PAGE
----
While I was at it, I also tested the oBravo with some very normal sources such as my Dell laptop, the Denon integrated receiver, the Samsung Galaxy S6 and the iPhone 8. Not immediately sources I’d think about using with the Ra C Cu, but why not?!
I only got a new laptop and the Ra C Cu actually sounded better on the old one. On the new one you get loose bass, darker mids and very soft treble. The voices are pretty good actually but it’s not a recommended setup.
Straight from the Home Cinema amplifier, the oBravo, believe it or not, sounds really bad. Muffled, dark, thick, loose and compressed. Oh no Denon, not going to happen. My good old Samsung can barely get loud enough but the combo works. Bass is a bit bigger and not the tightest but it’s still more than acceptable. The mids are rich and musical, voices natural and treble is extended and lively enough, this is a musical combination that puts a smile on my face, what a lovely pairing.
Now of course my hopes were even higher with the new iPhone 8, yes that’s with the Apple supplied adapter. And yes, it sounds just as nice though a it doesn’t have the same level of energy as the Samsung does. Sound is very balanced though, with excellent bass, mids and treble. It’s a softer rendering but a very relaxing one. A very enjoyable combination.
So what on earth can you compare a special technology using, $10K universal IEM with? Not easy, right? The only thing that comes up here is the oBravo EAMT-1A which we talked about earlier.
The Eamt-1x series were the oBravo TOTL IEMs before the Ra series saw the light, it was/is expensive but it did get our IEM award for excellent performance. The Eamt-series is still available and the 1a version sets you back over $4600 USD.
First of all the “original”, if I may call it that, is a whole lot easier to pair and drive. When listening to the 1a you recognize the typical sound and the Ra C Cu sound much alike. The big difference here being that the Ra does everything better. Bass is deeper, more in control, has better layering and more detail. The mids are more spacious, also have better layering and sound a tad cleaner. Treble is even more energetic and here you really notice the effect of the improved AMT driver. Treble is more clear, more extended and shows more detail. It’s more spacious and better layered.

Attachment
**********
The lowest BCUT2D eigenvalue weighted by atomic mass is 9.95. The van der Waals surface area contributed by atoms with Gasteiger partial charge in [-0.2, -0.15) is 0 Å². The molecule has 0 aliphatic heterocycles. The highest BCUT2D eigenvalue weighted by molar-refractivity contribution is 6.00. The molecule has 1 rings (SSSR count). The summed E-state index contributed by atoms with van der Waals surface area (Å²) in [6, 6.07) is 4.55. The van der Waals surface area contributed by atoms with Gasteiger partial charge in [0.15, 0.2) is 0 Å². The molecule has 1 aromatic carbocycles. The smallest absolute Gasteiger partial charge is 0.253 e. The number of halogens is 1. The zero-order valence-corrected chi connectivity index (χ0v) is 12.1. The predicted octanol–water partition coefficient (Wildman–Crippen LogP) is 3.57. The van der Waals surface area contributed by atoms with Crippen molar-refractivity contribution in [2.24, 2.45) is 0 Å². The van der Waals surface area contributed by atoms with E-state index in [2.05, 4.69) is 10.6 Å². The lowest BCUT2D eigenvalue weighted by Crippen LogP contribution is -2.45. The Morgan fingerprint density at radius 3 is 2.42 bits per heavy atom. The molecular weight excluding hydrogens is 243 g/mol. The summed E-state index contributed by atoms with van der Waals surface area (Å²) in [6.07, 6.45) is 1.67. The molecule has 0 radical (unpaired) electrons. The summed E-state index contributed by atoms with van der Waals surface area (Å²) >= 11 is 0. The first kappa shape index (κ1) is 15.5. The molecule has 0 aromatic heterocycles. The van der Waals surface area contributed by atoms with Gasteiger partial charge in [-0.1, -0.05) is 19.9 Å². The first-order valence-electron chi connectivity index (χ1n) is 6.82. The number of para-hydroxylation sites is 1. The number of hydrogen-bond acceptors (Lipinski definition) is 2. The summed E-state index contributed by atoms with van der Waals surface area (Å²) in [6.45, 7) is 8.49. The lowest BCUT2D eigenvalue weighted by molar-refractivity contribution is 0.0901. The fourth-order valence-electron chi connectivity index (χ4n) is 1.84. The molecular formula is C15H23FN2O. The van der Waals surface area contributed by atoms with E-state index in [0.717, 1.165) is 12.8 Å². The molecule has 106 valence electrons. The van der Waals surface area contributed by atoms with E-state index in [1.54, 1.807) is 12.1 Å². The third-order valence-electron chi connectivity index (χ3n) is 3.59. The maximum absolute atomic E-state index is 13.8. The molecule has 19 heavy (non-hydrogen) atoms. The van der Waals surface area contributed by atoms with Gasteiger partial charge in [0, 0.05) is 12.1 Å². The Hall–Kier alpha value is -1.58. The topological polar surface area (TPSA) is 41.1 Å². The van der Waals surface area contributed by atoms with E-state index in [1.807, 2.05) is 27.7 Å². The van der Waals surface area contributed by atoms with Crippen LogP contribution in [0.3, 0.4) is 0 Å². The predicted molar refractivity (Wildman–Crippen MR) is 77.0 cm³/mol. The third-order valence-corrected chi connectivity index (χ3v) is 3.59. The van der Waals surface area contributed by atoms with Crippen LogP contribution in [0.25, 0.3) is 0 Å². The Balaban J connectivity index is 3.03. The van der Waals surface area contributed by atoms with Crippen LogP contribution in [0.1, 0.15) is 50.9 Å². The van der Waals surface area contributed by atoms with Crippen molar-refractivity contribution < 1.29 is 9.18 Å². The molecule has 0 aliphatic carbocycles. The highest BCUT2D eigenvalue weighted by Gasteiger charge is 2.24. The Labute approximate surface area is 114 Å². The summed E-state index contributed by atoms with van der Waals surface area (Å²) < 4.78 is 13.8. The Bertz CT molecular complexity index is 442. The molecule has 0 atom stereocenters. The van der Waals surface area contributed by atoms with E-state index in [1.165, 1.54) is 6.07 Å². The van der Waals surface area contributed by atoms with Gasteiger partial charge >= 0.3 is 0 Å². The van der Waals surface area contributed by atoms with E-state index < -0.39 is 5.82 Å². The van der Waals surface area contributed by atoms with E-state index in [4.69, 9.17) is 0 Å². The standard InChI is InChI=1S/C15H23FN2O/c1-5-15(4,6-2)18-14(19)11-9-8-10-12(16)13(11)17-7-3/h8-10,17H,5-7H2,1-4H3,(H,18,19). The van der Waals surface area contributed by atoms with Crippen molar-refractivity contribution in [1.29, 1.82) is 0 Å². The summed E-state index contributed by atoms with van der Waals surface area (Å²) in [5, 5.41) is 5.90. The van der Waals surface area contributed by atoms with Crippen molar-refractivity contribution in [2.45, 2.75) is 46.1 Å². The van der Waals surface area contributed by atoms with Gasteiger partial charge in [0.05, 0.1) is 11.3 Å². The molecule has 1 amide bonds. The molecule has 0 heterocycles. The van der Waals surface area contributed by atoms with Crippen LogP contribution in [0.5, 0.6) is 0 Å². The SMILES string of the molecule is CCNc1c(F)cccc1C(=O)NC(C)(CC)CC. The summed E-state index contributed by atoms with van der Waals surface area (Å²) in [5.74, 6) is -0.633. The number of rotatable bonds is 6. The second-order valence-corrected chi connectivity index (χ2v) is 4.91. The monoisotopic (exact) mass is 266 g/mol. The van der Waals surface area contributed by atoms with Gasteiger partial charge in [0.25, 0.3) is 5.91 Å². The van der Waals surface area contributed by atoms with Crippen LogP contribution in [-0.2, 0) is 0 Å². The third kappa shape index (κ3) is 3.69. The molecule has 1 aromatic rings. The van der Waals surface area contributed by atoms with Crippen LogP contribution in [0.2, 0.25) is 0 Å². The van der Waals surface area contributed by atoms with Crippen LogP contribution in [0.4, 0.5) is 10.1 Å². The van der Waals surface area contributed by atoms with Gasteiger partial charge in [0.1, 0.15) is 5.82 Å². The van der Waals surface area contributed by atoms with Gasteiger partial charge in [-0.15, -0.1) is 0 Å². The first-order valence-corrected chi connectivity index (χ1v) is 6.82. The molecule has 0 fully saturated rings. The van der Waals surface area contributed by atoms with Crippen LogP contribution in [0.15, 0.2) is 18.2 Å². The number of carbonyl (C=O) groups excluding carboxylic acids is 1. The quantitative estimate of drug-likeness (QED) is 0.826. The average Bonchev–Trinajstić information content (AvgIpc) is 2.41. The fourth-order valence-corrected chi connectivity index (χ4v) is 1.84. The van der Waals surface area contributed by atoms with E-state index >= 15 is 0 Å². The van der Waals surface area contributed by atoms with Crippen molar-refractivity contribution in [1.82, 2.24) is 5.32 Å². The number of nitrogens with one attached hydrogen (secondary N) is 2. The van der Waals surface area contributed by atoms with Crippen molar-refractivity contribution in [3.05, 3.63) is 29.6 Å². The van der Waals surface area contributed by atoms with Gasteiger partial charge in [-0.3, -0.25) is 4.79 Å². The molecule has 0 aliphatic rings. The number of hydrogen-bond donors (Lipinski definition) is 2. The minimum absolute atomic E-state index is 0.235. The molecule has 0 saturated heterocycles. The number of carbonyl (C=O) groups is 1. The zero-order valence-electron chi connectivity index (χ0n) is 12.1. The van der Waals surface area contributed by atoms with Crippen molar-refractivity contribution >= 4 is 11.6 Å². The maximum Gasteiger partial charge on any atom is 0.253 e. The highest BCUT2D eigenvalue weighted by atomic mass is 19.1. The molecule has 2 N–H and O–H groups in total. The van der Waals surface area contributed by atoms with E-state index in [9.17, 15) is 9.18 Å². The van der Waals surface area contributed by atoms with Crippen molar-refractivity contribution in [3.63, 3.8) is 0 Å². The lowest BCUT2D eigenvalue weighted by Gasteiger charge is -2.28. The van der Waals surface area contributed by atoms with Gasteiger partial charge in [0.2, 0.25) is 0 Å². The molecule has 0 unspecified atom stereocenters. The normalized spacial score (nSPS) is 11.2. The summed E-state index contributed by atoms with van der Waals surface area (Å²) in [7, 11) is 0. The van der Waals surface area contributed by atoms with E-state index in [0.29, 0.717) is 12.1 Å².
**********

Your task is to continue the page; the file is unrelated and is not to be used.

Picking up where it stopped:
Does that make the Eamt-1a bad, oh no, not at all. The 1a still is one hell of IEM, especially at that price. IS the Ra better, it surely is. Is it $6K better? Well only you can answer that, all we can say is that the difference is quite remarkable.
Testing this crazy IEM has taken a lot of work but it was rewarding at the same time. The oBravo Ra C Cu isn’t the very easiest IEM to pair and get the synergy right, but once you do you get a heavenly sound. Only with a limited number of portable players the result is good enough, but the Ra really starts to shine when you hook it up to an external amplifier. Some work out better than others do and that goes for both portable as well as desktop amps. In the end however the Solaris and Violectric V281 to me are the amps that get the absolute best out of the Ra, and once you’ve heard what it is capable of, it’s hard to go back to a lesser combo.
The Ra C Cu is one hell of an IEM. Yes the price is impressive but the sound is the exact same thing, you just have to get it right.
I’d like to thank oBravo again for giving us the opportunity to officially review the Ra C Cu together with Headfonics, and Phil from the Audioconcierge for the product support. If you ever get the chance to listen to the Ra C Cu, make sure you do and take your time. Just don’t forget to bring an amp and you’ll most likely love it.